Martha wanted to serve the Lord, but when she got cranky about how she served him she had taken her eyes off what was the most important in her life. The Lord had to remind her. Activism is when we keep doing things but lose sight of why we are doing them, eventually crowding out the people for whom we’re doing them. If you’re in a position of service, whether work, parish, or family, take a moment to remember whom you are serving and why.

Readings: Genesis 18:1–10a; Psalm 15:2–5; Colossians 1:24–28; Luke 10:38–42. See also 16th Week in Ordinary Time, Sunday, Cycle C, St. Martha and 27th Week in Ordinary Time, Tuesday.

16th Sunday in Ordinary Time, Cycle B (2)

In today’s Gospel the Good Shepherd not only goes in search of the lost sheep, but they go looking for him: they know they are lost and Our Lord will care for them.

The First Reading reminds us that the Lord promised to personally shepherd his people after certain shepherds had mislead them, mistreated them, and scattered them. Israel’s kings had not shepherded the Lord’s sheep as they were called to do. When Our Lord sees the crowds seeking him out everywhere, he feels that same compassion, wanting to care for them and lead them to those pastures Jeremiah speaks about. Jesus is Lord and Good Shepherd.

Our Lord doesn’t walk the earth anymore as he did, but people still seek him. Why? The Second Reading tells us that the blood of Christ has drawn together people from near and far. Through Our Lord’s sacrifice we feel the call in our hearts to be united through him. Anything that separates us can be overcome through the sacrifice of Christ on the Cross: we are reconciled with him and reconciled with each other.

Our Lord still works to gather his sheep and lead them to greener pastures, aided by the shepherds he has appointed. After Jesus’ Ascension the people would be seeking out the Apostles taught by Jesus in order to be united into the flock that always remains the Lord’s, as they do today through bishops and priests.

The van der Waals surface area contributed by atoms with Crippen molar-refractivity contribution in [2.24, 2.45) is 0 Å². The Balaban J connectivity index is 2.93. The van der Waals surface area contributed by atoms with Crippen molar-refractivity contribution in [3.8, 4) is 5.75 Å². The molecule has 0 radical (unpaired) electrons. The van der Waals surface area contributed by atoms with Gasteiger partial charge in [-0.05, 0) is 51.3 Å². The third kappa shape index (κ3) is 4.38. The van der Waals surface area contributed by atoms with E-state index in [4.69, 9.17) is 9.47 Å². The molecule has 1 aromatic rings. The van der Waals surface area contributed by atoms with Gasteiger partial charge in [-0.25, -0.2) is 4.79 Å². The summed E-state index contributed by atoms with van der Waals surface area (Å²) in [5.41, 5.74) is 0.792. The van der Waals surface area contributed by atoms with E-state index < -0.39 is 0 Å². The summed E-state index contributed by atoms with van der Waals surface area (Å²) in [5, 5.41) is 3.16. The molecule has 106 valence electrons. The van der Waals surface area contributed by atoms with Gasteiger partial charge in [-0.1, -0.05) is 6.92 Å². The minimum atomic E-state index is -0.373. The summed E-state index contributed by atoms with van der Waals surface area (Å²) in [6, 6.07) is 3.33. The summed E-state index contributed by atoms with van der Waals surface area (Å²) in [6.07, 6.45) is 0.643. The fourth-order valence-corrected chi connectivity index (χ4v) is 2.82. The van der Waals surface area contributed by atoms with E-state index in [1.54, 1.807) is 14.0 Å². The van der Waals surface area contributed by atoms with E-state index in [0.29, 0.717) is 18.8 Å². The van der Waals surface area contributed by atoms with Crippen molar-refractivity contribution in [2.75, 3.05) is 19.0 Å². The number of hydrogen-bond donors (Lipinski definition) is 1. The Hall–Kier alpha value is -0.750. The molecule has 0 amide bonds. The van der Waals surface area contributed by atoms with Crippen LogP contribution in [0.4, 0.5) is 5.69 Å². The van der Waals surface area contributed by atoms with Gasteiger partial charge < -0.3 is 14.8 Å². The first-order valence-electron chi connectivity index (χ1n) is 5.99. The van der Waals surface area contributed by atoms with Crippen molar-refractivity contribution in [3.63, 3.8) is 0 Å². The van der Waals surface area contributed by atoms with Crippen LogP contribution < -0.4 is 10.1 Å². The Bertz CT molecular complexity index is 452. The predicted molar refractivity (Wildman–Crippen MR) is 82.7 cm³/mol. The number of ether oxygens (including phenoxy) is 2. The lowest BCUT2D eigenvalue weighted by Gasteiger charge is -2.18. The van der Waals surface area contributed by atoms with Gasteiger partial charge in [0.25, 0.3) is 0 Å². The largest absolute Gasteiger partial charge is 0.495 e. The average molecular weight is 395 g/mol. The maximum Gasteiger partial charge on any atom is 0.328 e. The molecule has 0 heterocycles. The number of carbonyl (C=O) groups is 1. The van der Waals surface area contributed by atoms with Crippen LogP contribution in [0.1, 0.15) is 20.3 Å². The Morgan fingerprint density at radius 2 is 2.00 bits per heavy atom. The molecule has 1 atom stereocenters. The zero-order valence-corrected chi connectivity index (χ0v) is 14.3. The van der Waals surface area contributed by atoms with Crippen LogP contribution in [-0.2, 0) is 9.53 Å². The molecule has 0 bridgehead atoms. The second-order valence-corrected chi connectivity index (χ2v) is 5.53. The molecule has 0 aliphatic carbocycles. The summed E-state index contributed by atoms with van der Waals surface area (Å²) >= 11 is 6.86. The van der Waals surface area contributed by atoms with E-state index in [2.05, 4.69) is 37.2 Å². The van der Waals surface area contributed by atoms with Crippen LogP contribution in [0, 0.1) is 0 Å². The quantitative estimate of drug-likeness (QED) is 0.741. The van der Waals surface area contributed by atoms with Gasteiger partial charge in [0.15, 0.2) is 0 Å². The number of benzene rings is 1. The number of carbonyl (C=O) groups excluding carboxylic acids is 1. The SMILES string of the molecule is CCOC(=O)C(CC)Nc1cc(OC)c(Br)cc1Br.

Today’s Gospel reminds us why Our Lord came down from Heaven. The compassionate gaze of Our Lord is the same as the one he had from Heaven when he saw his creation lost and disoriented by sin, hungering for meaning in their lives.

Even now, back at the Father’s right hand, he directs that same compassionate gaze toward us. Maybe we don’t see him seated before us and teaching us, speaking quietly to his disciples and asking them to take care of us too, but in every celebration of the Eucharist the same thing happens.

In parishes and chapels throughout the world we all form small groups of believers, but all those groups are gathered around Christ, who through the Blessed Sacrament can be with all of us.

The Word of God is read and its meaning explained by bishops, priests, and deacons who’ve been entrusted with continuing Our Lord’s mission to preach the Gospel and to care for his flock. Simple bread and wine become the Body and Blood of Christ, the Bread of Life that eventually will end all hunger in us and satisfies our deepest needs. Let’s show our gratitude for Our Lord’s compassion by being his instruments of compassion to those we know who are in spiritual or material need.

Organizations with volunteers speak of the 90%/10% rule: among every ten people the organization serves, one of them volunteers. Do the math on the ratio between pastors and faithful and you’ll get the idea.

Every pastor is a shepherd who is laying down his life for you. Pray for our pastors and support them, whether at the parish itself, with a meal or treat, or a simple “thank you, Father.” As pastors we appreciate your prayers and support.